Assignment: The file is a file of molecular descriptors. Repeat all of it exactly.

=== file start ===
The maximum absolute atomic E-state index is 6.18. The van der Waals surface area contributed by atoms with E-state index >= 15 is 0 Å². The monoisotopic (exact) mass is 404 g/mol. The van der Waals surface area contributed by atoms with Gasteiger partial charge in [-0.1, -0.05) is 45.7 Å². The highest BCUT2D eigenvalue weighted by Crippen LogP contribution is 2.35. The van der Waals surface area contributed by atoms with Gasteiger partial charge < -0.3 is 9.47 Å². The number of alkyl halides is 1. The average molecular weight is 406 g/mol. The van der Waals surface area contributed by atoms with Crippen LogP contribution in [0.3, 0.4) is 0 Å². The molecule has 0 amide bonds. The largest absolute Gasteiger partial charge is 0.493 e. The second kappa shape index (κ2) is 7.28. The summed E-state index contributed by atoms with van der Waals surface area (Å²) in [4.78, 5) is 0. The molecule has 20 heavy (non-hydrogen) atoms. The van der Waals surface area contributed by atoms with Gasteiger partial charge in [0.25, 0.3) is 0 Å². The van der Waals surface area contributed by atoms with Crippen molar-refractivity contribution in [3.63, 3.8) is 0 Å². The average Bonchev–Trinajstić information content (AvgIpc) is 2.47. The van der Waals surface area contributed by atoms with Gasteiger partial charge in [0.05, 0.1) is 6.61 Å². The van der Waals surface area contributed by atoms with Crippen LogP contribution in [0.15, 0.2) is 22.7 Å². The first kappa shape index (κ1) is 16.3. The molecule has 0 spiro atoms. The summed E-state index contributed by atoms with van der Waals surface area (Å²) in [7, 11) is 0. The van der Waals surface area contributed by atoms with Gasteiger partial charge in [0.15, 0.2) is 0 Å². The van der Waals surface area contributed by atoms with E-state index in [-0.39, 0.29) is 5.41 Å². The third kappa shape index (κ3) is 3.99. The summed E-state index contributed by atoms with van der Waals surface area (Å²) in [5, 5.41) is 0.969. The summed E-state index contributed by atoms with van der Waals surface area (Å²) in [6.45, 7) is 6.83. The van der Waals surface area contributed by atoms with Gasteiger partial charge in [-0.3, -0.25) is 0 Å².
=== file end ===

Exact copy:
The maximum absolute atomic E-state index is 6.18. The van der Waals surface area contributed by atoms with E-state index >= 15 is 0 Å². The monoisotopic (exact) mass is 404 g/mol. The van der Waals surface area contributed by atoms with Gasteiger partial charge in [-0.1, -0.05) is 45.7 Å². The highest BCUT2D eigenvalue weighted by Crippen LogP contribution is 2.35. The van der Waals surface area contributed by atoms with Gasteiger partial charge < -0.3 is 9.47 Å². The number of alkyl halides is 1. The average molecular weight is 406 g/mol. The van der Waals surface area contributed by atoms with Crippen LogP contribution in [0.3, 0.4) is 0 Å². The molecule has 0 amide bonds. The largest absolute Gasteiger partial charge is 0.493 e. The second kappa shape index (κ2) is 7.28. The summed E-state index contributed by atoms with van der Waals surface area (Å²) in [4.78, 5) is 0. The molecule has 20 heavy (non-hydrogen) atoms. The van der Waals surface area contributed by atoms with Gasteiger partial charge in [0.25, 0.3) is 0 Å². The van der Waals surface area contributed by atoms with Crippen molar-refractivity contribution in [3.63, 3.8) is 0 Å². The average Bonchev–Trinajstić information content (AvgIpc) is 2.47. The van der Waals surface area contributed by atoms with Gasteiger partial charge in [0.05, 0.1) is 6.61 Å². The van der Waals surface area contributed by atoms with Crippen LogP contribution in [0.15, 0.2) is 22.7 Å². The first kappa shape index (κ1) is 16.3. The molecule has 0 spiro atoms. The summed E-state index contributed by atoms with van der Waals surface area (Å²) in [7, 11) is 0. The van der Waals surface area contributed by atoms with Gasteiger partial charge in [0.15, 0.2) is 0 Å². The van der Waals surface area contributed by atoms with E-state index in [-0.39, 0.29) is 5.41 Å². The third kappa shape index (κ3) is 3.99. The summed E-state index contributed by atoms with van der Waals surface area (Å²) in [5, 5.41) is 0.969. The summed E-state index contributed by atoms with van der Waals surface area (Å²) in [6.45, 7) is 6.83. The van der Waals surface area contributed by atoms with Gasteiger partial charge in [-0.3, -0.25) is 0 Å².